The Rapidian

Spectrum Health hosts Candid Conversations with Amy Robach, Susan Ford Bales

Keynote speaker and "Good Morning America" news anchor Amy Robach openly spoke about her breast cancer diagnosis and her outlook on life.
One of two large screens showing Amy Robach and Janelle Logan, Spectrum Health director of community engagement, on stage.

One of two large screens showing Amy Robach and Janelle Logan, Spectrum Health director of community engagement, on stage. /Ana Olvera

Spectrum Healthy Betty Ford Breast Care Services

80 68th St SE
Grand Rapids, MI 49548
 
616-774-7998
 
Text "CANDID" to 74700 to receive four breast health texts throughout the year.
 
For more information, visit Betty Ford Breast Care Services.

/Ana Olvera

Tammy Brink, left, and her mother Karen Brink drove from Holland, Mich. to attend Candid Conversations.

Tammy Brink, left, and her mother Karen Brink drove from Holland, Mich. to attend Candid Conversations. /Ana Olvera

Women in the U.S. have a one in eight chance of developing breast cancer during their lifetime, and yet Karen Brink, a 27-year breast cancer survivor, remembers a time when breast cancer wasn’t openly discussed.

“Nobody talked about it really,” says Brink. “You didn’t talk about breasts or anything like that in public, or even in your own family.”

Brink and her daughter Tammy Brink, both Holland residents and breast cancer survivors, drove to Grand Rapids to attend Candid Conversations, an event sponsored by Betty Ford Breast Care Services, on Wednesday, October 8. Special guests included Susan Ford Bales and ABC’s “Good Morning America” news anchor Amy Robach. The event was hosted at Devos Place across from the Gerald R. Ford Museum.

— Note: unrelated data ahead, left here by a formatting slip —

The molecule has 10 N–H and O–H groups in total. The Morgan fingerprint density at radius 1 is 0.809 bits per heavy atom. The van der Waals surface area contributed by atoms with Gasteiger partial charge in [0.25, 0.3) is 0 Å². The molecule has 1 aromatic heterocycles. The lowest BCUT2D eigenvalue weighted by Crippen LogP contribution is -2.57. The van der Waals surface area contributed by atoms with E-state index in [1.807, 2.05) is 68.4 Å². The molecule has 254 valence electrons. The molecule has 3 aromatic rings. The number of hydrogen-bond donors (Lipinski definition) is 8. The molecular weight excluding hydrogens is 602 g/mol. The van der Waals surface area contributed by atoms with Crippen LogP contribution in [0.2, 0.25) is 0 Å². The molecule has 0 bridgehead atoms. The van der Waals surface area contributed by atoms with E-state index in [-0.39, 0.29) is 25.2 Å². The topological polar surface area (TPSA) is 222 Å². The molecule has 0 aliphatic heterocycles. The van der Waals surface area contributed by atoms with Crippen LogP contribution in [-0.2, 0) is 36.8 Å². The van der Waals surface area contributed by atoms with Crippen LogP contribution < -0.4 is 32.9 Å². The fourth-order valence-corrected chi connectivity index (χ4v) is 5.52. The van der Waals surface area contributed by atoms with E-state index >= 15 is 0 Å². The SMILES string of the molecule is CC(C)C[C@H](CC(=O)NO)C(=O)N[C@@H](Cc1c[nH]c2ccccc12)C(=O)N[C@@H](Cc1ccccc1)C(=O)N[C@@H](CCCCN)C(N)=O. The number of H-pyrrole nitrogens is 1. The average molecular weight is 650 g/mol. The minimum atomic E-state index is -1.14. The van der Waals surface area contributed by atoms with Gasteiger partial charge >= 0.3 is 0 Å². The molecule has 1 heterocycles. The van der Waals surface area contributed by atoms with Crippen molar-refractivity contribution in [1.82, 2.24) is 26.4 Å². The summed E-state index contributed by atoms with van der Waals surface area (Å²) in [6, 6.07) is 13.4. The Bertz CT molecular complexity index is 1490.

Former First Lady Betty Ford brought breast cancer awareness to the national spotlight in 1974 after publicly announcing her diagnosis of breast cancer. Ford’s openness about her condition brought attention to not only breast cancer as a whole, but also the importance of early detection.

Since Ford, other public figures have gone public with their diagnosis of and fight against breast cancer, including keynote speaker Amy Robach. Last fall, Robach had a mammogram screening on-air as part of “Good Morning America Goes Pink Day,” a special for Breast Cancer Awareness Month.

Robach was hesitant at first about experiencing her first mammogram in front of millions of viewers. But after a talk with Good Morning America (GMA) co-anchor and breast cancer survivor Robin Roberts, and the realization that a life could be saved by raising public awareness, Robach made up her mind.

“I knew what I was going to do,” Robach said during her speech to kick off Candid Conversations. “I knew I was go to get a mammogram. [But] I never worried for one second about the results.”

Robach received a call afterward saying more testing needed to be done. On October 30, 2013, she was diagnosed with breast cancer. After going public with her diagnosis, Robach began receiving messages from viewers explaining how her on-air mammogram inspired them to get screened - some even finding out they, too, had breast cancer.